China live export claims garner criticism

Veterinary groups have criticised the federal government’s plans to commence live cattle exports to China.

Vets Against Live Export (VALE) said the journey by sea to China is about 18 days, equivalent to the journey to the Middle East, a distance they deem unacceptable.

The organisation is also concerned about animal protection laws in China, and said Australian animals are likely to be handled and slaughtered in a fashion that would be unacceptable at home.

VALE believe animal welfare is best served when animals are slaughtered as close as possible to the point of production.

“The history of what has happened to Australian cattle exported live tells us that the outcomes are not likely to be acceptable,” VALE spokesperson Sue Foster said.

“The second important consequence is the deleterious effect this will have on the Australian meat processing industry.” Continue reading China live export claims garner criticism

Vaccinations rise following lyssavirus deaths

There has been a sharp rise in the number of lyssavirus vaccinations following the death of an eight-year-old boy who succumbed to the virus.
Almost 300 people have sought the vaccination, up over 100 per cent on the same period last year.
Lincoln Flynn was scratched by a flying fox about two months before becoming ill.
Health experts have recommended that anyone who suspects they may have been scratched or bitten by a bat in the last few years to be vaccinated against the virus, which is similar to rabies. Continue reading Vaccinations rise following lyssavirus deaths

Eagle Post

On one covert video, farm workers illegally burn the ankles of Tennessee walking horses with chemicals. Another captures workers in Wyoming punching and kicking pigs and flinging piglets into the air. Moreover, at one of the country’s largest egg suppliers, a video shows hens caged alongside rotting bird corpses, while workers burn and snap off the beaks of young chicks.

Each video – all shot in the last two years by undercover animal rights activists — drew a swift response. Federal prosecutors in Tennessee charged the horse trainer and other workers, who have pleaded guilty, with violating the federal US Horse Protection Act. Local authorities in Wyoming charged nine farm employees with cruelty to animals. In addition, the egg supplier, which operates in Iowa and other states, lost one of its biggest customers, McDonald’s, which said the video played a part in its decision.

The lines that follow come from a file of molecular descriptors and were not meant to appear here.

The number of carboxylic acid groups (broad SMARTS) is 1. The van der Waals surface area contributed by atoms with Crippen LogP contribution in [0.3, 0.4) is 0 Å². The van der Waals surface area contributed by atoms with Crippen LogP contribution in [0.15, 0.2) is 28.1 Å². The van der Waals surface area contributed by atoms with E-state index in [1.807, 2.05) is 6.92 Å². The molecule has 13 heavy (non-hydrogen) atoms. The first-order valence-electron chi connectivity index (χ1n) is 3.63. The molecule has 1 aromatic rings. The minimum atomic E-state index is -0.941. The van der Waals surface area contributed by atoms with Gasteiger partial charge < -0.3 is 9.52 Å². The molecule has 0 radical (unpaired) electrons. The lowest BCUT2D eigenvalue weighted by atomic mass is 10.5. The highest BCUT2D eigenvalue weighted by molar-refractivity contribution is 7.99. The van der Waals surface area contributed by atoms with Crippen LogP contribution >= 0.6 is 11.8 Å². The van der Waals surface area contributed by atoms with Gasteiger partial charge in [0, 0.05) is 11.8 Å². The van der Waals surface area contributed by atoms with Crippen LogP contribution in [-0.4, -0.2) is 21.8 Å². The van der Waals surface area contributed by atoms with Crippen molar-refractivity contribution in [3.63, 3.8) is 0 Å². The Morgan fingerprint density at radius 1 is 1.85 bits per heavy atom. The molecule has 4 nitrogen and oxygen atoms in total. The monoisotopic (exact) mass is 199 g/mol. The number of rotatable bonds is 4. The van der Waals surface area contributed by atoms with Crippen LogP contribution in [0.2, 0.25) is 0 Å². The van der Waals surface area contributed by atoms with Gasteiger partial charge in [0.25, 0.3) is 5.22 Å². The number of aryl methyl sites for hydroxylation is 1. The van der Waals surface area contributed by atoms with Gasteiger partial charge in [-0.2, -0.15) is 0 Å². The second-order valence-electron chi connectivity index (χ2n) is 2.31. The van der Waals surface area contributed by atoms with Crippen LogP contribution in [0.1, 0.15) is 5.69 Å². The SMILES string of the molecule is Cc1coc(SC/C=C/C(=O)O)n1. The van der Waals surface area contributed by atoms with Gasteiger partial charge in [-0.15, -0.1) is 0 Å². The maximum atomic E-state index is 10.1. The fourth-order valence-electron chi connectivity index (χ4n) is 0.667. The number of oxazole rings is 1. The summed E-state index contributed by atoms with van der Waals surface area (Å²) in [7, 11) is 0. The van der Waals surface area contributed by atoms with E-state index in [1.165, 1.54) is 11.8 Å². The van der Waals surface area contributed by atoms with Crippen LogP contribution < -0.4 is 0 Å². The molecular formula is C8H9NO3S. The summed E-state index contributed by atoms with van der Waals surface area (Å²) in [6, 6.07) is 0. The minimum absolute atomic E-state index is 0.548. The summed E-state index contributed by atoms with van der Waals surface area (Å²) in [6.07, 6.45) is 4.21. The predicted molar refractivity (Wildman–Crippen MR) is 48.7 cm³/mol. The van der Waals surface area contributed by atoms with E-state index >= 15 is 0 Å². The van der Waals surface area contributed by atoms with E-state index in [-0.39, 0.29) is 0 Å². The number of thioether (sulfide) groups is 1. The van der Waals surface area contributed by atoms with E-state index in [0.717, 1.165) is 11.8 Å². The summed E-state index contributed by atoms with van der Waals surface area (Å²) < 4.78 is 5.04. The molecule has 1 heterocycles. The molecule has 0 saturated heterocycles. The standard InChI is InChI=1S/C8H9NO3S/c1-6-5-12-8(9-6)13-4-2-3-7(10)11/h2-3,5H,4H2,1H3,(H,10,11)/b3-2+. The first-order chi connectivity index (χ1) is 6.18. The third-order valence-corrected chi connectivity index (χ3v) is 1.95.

However, a dozen or so state legislatures have had a different reaction: They proposed or enacted bills that would make it illegal to covertly videotape livestock farms, or apply for a job at one without disclosing ties to animal rights groups. They have also drafted measures to require such videos to be given to the authorities almost immediately, which activists say would thwart any meaningful undercover investigation of large factory farms.

Some of the legislation appears inspired by the American Legislative Exchange Council, a business advocacy group with hundreds of state representatives from farm states as members. The group creates model bills, drafted by lobbyists and lawmakers that in the past have included such things as “stand your ground” gun laws and tighter voter identification rules. Continue reading Eagle Post

Mulesing debate continues

A study conducted by the University of Melbourne’s Mackinnon Project that compared the controversial practice of mulesing with the use of breech clips, and applications of a long-acting insecticide to combat breech flystrike in sheep, has found that mulesing remains the most effective method.

The three-year study, which did not include animal welfare outcomes, was led by project director, and Australian Sheep Vet Society member, John Larsen, and involved more than 6000 sheep in three self-replacing merino flocks at Nareen, Ballarat and East Gippsland, in Victoria.

Publication of the results coincided with renewed pressure by animal welfare groups on the fashion industry, urging it to ban the use of mulesed wool in the manufacture of garments, and urging farmers to ban the practice of mulesing.